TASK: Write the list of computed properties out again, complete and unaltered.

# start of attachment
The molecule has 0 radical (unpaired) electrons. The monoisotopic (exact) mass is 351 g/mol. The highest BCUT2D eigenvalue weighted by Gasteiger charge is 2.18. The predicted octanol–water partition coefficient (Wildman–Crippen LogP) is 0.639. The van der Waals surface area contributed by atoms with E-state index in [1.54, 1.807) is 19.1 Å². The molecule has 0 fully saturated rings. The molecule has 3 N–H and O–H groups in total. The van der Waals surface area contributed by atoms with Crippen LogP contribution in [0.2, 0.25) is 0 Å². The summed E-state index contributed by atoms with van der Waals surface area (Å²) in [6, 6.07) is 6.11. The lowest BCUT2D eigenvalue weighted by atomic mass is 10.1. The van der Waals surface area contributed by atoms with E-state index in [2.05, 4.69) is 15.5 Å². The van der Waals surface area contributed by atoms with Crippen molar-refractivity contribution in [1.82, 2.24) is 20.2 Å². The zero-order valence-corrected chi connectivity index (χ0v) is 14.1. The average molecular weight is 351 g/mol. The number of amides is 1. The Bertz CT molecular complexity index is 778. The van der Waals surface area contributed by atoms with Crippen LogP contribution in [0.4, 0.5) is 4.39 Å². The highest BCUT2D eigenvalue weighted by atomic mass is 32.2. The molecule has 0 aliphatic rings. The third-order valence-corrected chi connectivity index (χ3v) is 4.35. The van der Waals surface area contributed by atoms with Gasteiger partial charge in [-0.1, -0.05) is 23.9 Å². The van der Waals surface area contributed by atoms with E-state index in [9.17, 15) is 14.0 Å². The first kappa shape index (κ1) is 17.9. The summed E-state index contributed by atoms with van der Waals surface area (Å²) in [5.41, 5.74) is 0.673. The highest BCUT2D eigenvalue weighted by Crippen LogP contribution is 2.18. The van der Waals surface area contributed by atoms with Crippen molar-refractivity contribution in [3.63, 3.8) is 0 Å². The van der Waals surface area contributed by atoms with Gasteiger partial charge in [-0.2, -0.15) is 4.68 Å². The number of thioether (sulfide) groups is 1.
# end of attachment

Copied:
The molecule has 0 radical (unpaired) electrons. The monoisotopic (exact) mass is 351 g/mol. The highest BCUT2D eigenvalue weighted by Gasteiger charge is 2.18. The predicted octanol–water partition coefficient (Wildman–Crippen LogP) is 0.639. The van der Waals surface area contributed by atoms with E-state index in [1.54, 1.807) is 19.1 Å². The molecule has 0 fully saturated rings. The molecule has 3 N–H and O–H groups in total. The van der Waals surface area contributed by atoms with Crippen LogP contribution in [0.2, 0.25) is 0 Å². The summed E-state index contributed by atoms with van der Waals surface area (Å²) in [6, 6.07) is 6.11. The lowest BCUT2D eigenvalue weighted by atomic mass is 10.1. The van der Waals surface area contributed by atoms with E-state index in [2.05, 4.69) is 15.5 Å². The van der Waals surface area contributed by atoms with Crippen molar-refractivity contribution in [1.82, 2.24) is 20.2 Å². The zero-order valence-corrected chi connectivity index (χ0v) is 14.1. The average molecular weight is 351 g/mol. The number of amides is 1. The Bertz CT molecular complexity index is 778. The van der Waals surface area contributed by atoms with Crippen LogP contribution in [0.4, 0.5) is 4.39 Å². The highest BCUT2D eigenvalue weighted by atomic mass is 32.2. The molecule has 0 aliphatic rings. The third-order valence-corrected chi connectivity index (χ3v) is 4.35. The van der Waals surface area contributed by atoms with Gasteiger partial charge in [-0.1, -0.05) is 23.9 Å². The van der Waals surface area contributed by atoms with E-state index in [9.17, 15) is 14.0 Å². The first kappa shape index (κ1) is 17.9. The summed E-state index contributed by atoms with van der Waals surface area (Å²) in [5.41, 5.74) is 0.673. The highest BCUT2D eigenvalue weighted by Crippen LogP contribution is 2.18. The van der Waals surface area contributed by atoms with Crippen molar-refractivity contribution in [3.63, 3.8) is 0 Å². The van der Waals surface area contributed by atoms with Gasteiger partial charge in [-0.2, -0.15) is 4.68 Å². The number of thioether (sulfide) groups is 1.